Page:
How Cold Is Too Cold for Tomato Plants?

No garden is complete without at least one variety of tomato growing in it. Luckily tomatoes are the most abundant vegetable in the world, so there is a good chance that one and most likely several types of tomato plants will be growable in your garden. In order to enjoy the fruit of tomato plants, you will need to provide lots of sunlight and high daytime temperatures for the entire growing season. 

If you are in a climate where these things are scarce, do not fret; there are ways to still enjoy tasty homegrown tomatoes, but you will need to do the extra work. To create light where there is none is a bit of a tricky endeavor, but most climates will receive enough sun during the summer months to sustain tomatoes. Keeping tomatoes safe from cold weather is another challenge entirely and what this article focuses extensively on. 

What Are the Coldest Temperatures Tomatoes Can Survive?

Tomato plants love warm temperatures, and tomato seeds need high soil temperatures to germinate. Cold temperatures can be deadly to tomato seedlings, and a cold night or two can lead to stunted growth and low pollen production. It is important to keep tomato plants warm and harvest before frost dates to avoid undesirable tomato crop issues.

50 to 55 Degrees (F)

Mature tomato plants are able to withstand temperatures as low as 50 degrees with little trouble if it is a brief exposure. Cool nighttime temperatures of 55 degrees or lower can help ripen fruit and signal that the season is almost over. If daytime heat moves out of the ideal temperature range of 70 to 80 degrees, then stunted growth, wilted tomato leaves, and subpar fruit can be expected. 

40 to 49 Degrees (F)

As the season moves closer to frost dates, temperature dips can become dangerous. Chilling injury will occur if cold temperatures persist for more than a few nights in a row. The effects of this on a tomato garden can be seen in decreased resilience against pests and disease, weakened growth, and other cold damage effects. Even with plenty of sunlight, the process of photosynthesis can be slowed by repeated daytime cold temperatures and frequent cold snaps.

33 to 39 Degrees (F)

If you only have blooms and green tomatoes and your temperatures are in this range, you may have a hard time getting fresh tomatoes. At these temperatures, blossoms will drop, and fruit production will halt. Plants may survive but will produce very little and will appear sickly and weak. Common tomato deformities, such as catfacing and pitted fruit, are more likely in colder temperatures, so choose a fast-maturing tomato variety if you have short summers.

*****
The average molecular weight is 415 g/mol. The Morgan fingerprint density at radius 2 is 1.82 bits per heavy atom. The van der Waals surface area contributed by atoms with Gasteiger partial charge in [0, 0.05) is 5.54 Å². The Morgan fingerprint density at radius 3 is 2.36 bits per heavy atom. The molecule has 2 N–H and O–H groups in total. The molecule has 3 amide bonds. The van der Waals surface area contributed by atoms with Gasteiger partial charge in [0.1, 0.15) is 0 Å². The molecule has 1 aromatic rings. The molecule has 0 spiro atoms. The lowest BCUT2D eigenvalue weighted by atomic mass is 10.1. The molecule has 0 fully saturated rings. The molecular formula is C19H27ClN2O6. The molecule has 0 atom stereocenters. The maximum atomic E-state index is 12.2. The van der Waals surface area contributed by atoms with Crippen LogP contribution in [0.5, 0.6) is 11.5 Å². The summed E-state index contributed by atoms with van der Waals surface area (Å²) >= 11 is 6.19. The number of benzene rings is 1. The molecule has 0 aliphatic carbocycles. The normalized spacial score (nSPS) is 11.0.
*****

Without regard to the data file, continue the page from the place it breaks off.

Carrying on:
32 Degrees (F) and Below

At this point, you will need to add extra heat to your tomato plants if you want them to thrive at any life cycle stage. Tomato seeds will not germinate, tomato seedlings will die, and mature plants will experience severely stunted growth if exposed to freezing air temperatures or frigid soil temperatures. You must harvest tomatoes before exposure to these temperatures kills the entire cold tomato plant and ruins any existing yield you would have gotten.

How to Keep Tomatoes Warm in Cold Conditions?

39-in. Single Garden Bed Cold Frame Mini-Greenhouse Plant Protector - Lightweight and Portable

The popularity of a home tomato garden has given way to many products and methods that can help you increase soil temperatures, protect tomatoes from cool nighttime conditions, and add warmth when your plants need it most. Using the right techniques can increase your tomato harvest and help prevent cold damage and plant injury from ever happening.

Choose a Climate Appropriate VarietySeed catalog Check your USDA hardiness zone and choose the right variety for your local climate conditions
Start Seeds IndoorsTomato seeds, tomato dirt, amended soil, pot or seed trayPlant tomato seeds in a seed tray and place them where they get plenty of heat until they germinate, then provide sunlight
Finish Plants InsideTomato plants in a container, a room with heat and ample light sourcesMove plants inside when winter begins in cooler climates to allow the fruit to ripen fully
Cold FrameOld window or transparent boxPlace box over plants to shield them from wind damage but allow in sunlight and cause the interior temperature to increase gradually
ClochesDome shaped cold resistant material that fits over tomato seedlings and small transplantsPlace a cloche over plants before dark to protect them from the wind or cover them with a clear material to keep them warm during an extended period of cold